Yvo de Boer
Photo: AFP/Getty Images

Yvo de Boer: Exclusive Interview

By interview by Lanre Akinola | Published:  31 March, 2010

“If you know, as I know, that 85 percent of the investments in the energy sector, which is responsible for 80 percent of emissions, are going to have to come from the private sector, it really is critical that we bring more of that private sector perspective into building a climate change regime”

Last December’s United Nations Climate Change Conference, more commonly known as the Copenhagen Summit, may have failed to produce a comprehensive, legally binding treaty on climate change mitigation. However, Yvo de Boer, the outgoing executive secretary of the United Nations Framework Convention on Climate Change, argues that the political significance of the summit should not be underestimated, and suggests that it lays important foundations to be built on at the next meeting in Cancun, Mexico, in November 2010.

The summit produced the Copenhagen Accord, a document drafted in the dying hours of the conference by the United States, China, India, Brazil and South Africa, which calls on each of the 193 nations present at the negotiations to submit voluntary pledges and national targets on emission reductions. The document was noted by the conference, but not formally adopted, and has been widely criticised as doing little to move the negotiating process forward. Critics have focused on the fact that it is not legally binding, and that it was drafted by no more than a handful of countries.

“I had not expected an agreement on a legally binding treaty in Copenhagen,” says Mr de Boer, although he acknowledges that he “would certainly share the sentiment that more needs to be done, that more has to be done.”

However, he is quick to add that “the package of decisions which I hoped would be agreed in Copenhagen – on rich country targets, developing country engagement, on finance and on reformed governance – was brought to near finalisation.” While disappointed by the failure to formally adopt the accord, he considers it to be “a very strong base for Mexico to build on and move forward.”

Mr de Boer points to the fact that since the Accord was drafted in December, close to 60 countries – accounting for almost 80 percent of global energy related CO2 emissions – have submitted voluntary national targets for emission reductions. “That I think is a very clear indication that the world, including Europe, the United States and major developing countries like China, India and Brazil are firmly committed to moving on this topic through national targets and plans.”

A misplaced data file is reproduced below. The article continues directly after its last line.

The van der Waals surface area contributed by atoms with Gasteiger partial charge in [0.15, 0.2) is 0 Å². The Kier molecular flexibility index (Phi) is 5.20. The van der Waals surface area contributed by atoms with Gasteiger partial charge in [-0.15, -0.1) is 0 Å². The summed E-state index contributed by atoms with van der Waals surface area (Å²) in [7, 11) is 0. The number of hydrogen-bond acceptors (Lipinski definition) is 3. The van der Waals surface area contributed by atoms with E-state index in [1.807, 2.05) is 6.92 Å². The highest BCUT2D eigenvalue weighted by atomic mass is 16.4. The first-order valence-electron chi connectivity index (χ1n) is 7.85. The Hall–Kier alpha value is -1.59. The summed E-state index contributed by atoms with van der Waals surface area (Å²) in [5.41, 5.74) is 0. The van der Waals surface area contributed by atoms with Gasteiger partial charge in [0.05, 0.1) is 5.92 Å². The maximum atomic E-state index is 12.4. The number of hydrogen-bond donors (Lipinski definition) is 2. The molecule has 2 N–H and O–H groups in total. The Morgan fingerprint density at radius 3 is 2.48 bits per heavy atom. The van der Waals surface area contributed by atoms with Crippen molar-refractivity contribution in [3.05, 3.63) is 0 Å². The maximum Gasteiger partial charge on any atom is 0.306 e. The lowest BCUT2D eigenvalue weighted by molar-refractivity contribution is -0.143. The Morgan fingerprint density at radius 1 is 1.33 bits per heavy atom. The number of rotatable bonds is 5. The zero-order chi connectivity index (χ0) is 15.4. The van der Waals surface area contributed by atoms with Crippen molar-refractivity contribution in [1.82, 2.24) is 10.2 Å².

The fact that China, India, Brazil and South Africa were involved in the drafting of the Accord is an equally significant development. A major sticking point for international climate change negotiations has been disagreement between industrialised nations and major emerging economies on emission reductions. The former have insisted on strict targets, which the latter have rejected on the basis that these would seriously curb the growth potential of their economies.

Prior to the conference, China, India, Brazil and South Africa formed the so called bloc of “Basic Countries”, committing to act jointly at the climate summit – and potentially staging a united walk-out if their common minimum position was not met by industrialised states. This raised the prospect of a breakdown in the style of the Doha Round of trade talks. In the end, this was avoided, and Mr de Boer insists that “we’ve broadened the scope of action from only developed countries to include developing countries as well.”

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